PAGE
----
On August 16, Brown, Murphy, and Spiegel had an argument on the phone during which Spiegel was offended that his name was listed last. Spiegel hung up and allegedly changed the passwords and forced Brown out of the company. After the call, Spiegel texted Brown, writing, “I want to make sure you feel like you are given credit for the idea of disappearing messages.”

“In the last phone call before account passwords were changed, the point of that was, again, Evan and I had a prior conversation in which we expressed concern that [Brown] would ask for equity,” Murphy said in his deposition. “And we knew that he had the original patent applications in his control. So in that phone call we wanted to hear what he thought he was entitled to given the work–given the work he had done. He, I would say, exaggerated that. And Evan [Spiegel] hung up and I think he–I don’t remember specifically what he was asking for, but it was a lot more than we would be willing to give him.”

“He claimed that he had created the original idea and that he had designed the ghost,” Murphy continued. “And there was some disagreements between Evan [Spiegel] and Reggie [Brown] about what that meant.”

After Spiegel hung up, Murphy says he stayed on the phone and listened to Brown, who Murphy says asked for equity “somewhere in the range of maybe 30 percent.”

On May 6, 2012, The New York Times’ Nick Bilton wrote about Snapchat and its prowess as a sexting app in the first major media coverage of the app.

On May 8, Brown emailed Spiegel to settle the matter. “I understood both then and currently that my role in the process was of a different nature, and was thus willing to accept a significantly less portion of equity than either of you,” Brown wrote.

He said he spoke to patent lawyers, who told him “due to the provisional patent application…I still currently own a third of SnapChat’s IP.”

The patent Brown filed has not been approved by the U.S. Patent Office, and could have been removed by Brown, Spiegel, or Murphy at any time.

“In the summer, we had discussed a 40-40-20 equity breakdown; I am, however, willing to negotiate on this,” Brown continued in his email. “If we can come to an appropriate agreement, I am willing to forego the process of litigation.”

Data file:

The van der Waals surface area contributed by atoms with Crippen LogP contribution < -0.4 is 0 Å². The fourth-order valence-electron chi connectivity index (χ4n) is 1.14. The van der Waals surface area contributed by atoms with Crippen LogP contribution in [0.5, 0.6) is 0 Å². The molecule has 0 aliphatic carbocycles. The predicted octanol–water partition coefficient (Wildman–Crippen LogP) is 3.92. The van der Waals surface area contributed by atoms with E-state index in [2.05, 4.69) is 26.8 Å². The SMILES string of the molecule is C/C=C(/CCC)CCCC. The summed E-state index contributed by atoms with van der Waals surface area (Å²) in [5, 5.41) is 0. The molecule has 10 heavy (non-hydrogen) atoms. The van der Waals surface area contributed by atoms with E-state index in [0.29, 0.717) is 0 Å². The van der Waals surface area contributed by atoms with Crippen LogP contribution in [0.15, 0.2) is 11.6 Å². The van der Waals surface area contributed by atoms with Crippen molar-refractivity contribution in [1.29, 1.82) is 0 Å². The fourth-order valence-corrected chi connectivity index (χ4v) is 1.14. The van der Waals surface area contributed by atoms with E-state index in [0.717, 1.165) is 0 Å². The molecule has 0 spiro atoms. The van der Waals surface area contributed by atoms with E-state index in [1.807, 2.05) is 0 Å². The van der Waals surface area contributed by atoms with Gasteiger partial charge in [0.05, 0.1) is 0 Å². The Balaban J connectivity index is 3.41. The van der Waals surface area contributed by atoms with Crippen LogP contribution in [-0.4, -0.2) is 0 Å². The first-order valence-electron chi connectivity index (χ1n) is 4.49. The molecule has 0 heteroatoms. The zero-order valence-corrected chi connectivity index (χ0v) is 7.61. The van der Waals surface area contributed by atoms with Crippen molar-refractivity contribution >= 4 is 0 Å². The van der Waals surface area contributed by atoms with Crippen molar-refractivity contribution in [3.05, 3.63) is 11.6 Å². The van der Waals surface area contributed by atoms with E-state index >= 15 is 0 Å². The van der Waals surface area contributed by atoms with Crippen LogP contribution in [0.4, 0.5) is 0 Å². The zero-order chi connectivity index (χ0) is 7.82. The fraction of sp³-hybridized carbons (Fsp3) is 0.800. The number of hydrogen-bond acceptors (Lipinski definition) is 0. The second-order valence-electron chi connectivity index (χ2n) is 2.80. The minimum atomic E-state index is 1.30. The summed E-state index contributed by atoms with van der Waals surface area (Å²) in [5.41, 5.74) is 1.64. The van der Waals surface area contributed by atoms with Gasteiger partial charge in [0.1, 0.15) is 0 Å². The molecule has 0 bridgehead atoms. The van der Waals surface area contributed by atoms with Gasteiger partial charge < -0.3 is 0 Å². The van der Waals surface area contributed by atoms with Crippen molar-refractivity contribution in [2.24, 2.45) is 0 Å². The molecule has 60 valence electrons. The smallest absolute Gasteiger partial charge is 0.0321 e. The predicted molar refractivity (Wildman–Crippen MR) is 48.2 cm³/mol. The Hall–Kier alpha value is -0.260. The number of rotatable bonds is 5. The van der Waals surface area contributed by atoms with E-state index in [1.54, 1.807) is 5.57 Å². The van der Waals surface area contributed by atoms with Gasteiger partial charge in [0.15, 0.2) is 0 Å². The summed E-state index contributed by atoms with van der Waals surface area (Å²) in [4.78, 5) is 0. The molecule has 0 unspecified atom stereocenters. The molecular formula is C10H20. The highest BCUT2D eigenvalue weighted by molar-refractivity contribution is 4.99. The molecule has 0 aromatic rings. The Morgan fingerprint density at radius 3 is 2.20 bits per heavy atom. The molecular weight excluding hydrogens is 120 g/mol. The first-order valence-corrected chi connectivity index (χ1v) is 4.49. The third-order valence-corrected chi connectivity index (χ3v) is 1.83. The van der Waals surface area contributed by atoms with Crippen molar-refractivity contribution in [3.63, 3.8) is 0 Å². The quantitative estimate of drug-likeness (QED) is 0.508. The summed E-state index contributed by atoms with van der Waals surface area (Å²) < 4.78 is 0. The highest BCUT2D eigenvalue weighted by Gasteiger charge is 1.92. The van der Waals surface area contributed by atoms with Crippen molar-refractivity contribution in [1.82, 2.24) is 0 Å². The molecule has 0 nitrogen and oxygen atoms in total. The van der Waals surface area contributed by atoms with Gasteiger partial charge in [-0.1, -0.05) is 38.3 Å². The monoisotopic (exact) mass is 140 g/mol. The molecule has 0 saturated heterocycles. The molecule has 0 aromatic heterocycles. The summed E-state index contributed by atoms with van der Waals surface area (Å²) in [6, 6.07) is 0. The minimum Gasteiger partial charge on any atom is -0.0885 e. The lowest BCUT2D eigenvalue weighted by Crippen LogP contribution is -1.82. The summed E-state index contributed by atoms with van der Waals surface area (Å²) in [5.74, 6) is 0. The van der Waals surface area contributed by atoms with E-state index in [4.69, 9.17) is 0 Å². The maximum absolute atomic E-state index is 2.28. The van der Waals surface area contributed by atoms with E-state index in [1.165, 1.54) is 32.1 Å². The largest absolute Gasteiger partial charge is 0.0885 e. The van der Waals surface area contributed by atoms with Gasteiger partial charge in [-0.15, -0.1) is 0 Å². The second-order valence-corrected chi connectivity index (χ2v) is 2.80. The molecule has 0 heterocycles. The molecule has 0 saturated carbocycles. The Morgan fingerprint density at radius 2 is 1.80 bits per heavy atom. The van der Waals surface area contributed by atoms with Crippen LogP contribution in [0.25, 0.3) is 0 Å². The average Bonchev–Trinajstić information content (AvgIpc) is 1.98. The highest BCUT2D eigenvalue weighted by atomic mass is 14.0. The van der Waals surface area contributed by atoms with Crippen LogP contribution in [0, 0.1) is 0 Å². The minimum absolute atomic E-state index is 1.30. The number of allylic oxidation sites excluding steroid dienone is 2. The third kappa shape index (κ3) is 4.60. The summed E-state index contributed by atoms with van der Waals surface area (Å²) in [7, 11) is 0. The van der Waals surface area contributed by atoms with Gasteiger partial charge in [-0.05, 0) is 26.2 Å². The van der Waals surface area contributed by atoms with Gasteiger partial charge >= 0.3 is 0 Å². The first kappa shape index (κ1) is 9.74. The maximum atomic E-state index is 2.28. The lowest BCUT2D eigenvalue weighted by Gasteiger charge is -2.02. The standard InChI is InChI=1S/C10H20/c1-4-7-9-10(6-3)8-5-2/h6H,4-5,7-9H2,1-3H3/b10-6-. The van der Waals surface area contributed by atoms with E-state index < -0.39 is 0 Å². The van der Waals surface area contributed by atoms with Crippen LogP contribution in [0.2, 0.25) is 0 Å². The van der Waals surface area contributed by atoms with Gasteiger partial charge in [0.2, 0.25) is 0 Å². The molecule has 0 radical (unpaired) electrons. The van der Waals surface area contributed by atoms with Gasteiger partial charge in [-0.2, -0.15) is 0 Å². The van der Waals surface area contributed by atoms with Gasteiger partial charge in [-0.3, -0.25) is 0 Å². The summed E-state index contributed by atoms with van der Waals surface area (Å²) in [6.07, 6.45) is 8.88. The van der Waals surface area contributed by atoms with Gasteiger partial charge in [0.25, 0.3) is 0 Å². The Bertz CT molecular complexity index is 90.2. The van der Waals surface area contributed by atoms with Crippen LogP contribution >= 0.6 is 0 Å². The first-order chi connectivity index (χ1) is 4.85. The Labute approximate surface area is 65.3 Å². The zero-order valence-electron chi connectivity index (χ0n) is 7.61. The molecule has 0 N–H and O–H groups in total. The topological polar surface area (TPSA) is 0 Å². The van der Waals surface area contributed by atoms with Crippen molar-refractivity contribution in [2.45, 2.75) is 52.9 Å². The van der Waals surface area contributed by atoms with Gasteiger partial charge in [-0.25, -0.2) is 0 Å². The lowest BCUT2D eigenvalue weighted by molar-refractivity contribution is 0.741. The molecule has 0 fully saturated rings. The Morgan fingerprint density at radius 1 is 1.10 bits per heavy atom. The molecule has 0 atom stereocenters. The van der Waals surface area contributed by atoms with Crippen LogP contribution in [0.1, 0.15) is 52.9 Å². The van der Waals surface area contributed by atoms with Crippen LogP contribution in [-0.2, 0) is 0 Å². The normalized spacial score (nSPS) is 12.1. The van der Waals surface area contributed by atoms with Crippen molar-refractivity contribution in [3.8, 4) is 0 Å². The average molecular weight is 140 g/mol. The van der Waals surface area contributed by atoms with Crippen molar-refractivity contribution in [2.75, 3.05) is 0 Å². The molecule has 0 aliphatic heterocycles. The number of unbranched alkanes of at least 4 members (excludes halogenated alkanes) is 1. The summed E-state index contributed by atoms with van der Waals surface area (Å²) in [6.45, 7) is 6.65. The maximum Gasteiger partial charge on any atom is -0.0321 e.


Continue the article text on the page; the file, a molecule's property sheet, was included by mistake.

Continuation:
Brown is now suing for a full, undiluted third of the company—which would currently be valued at around $267 million. His claim is mainly based on the patent application, which has not been approved, his initial idea for the disappearing photos app, and his early role at Picaboo and the Toyopa Group.

So far, we haven’t seen any evidence of a written agreement stipulating how the equity of the Toyopa Group was to be divided. We may get a bit closer to the truth at tomorrow’s hearing, during which a judge will rule on Brown’s Motion to Disqualify Quinn Emanuel from representing Snapchat.

Brown’s representatives, Lee Tran & Liang, filed the motion because Brown spoke with and sent documents to a Quinn Emanuel lawyer, Anthony Alden; Alden later said Quinn Emanuel would not be representing Brown, and a few months later, Snapchat hired Quinn Emanuel. The firm has erected an ethical wall, shielding Quinn Emanuel employees from discussing anything related to the case with Alden, but Lee Tran & Liang argue that this is insufficient and that Quinn Emanuel should be disqualified based on precedent.

The legal documents, which are at times dry but do feature a naked man gesturing to Brown during a deposition and a brief mention of my female colleague Jordan Crook and myself, are below.

  

The six documents filed by Snapchat, totaling 185 pages, on July 19 are below in what I think is descending order of interest to readers:

Snapchat Lawsuit July 19 Docs by TechCrunch

The five documents filed by Brown’s representatives, Lee Tran & Liang, totaling 120 pages, on July 25 are below in what I think is descending order of interest to readers:

Brown July 25 Docs by TechCrunch

Disclosure: I am currently a rising senior at Stanford and the president of the Stanford chapter of Kappa Sigma. Brown, Spiegel, and Murphy were all members of Kappa Sigma at some point during their time  at Stanford. By the time I joined the fraternity, in the spring of 2011 (my freshman year), Murphy had graduated from Stanford, and Spiegel and Brown had left the fraternity.

I have never met Brown. I’ve met Murphy once. I have gotten to know Spiegel since the spring of 2012, mostly through interviews for TechCrunch. This in no way affects my objectivity or ability to report on this lawsuit or the company.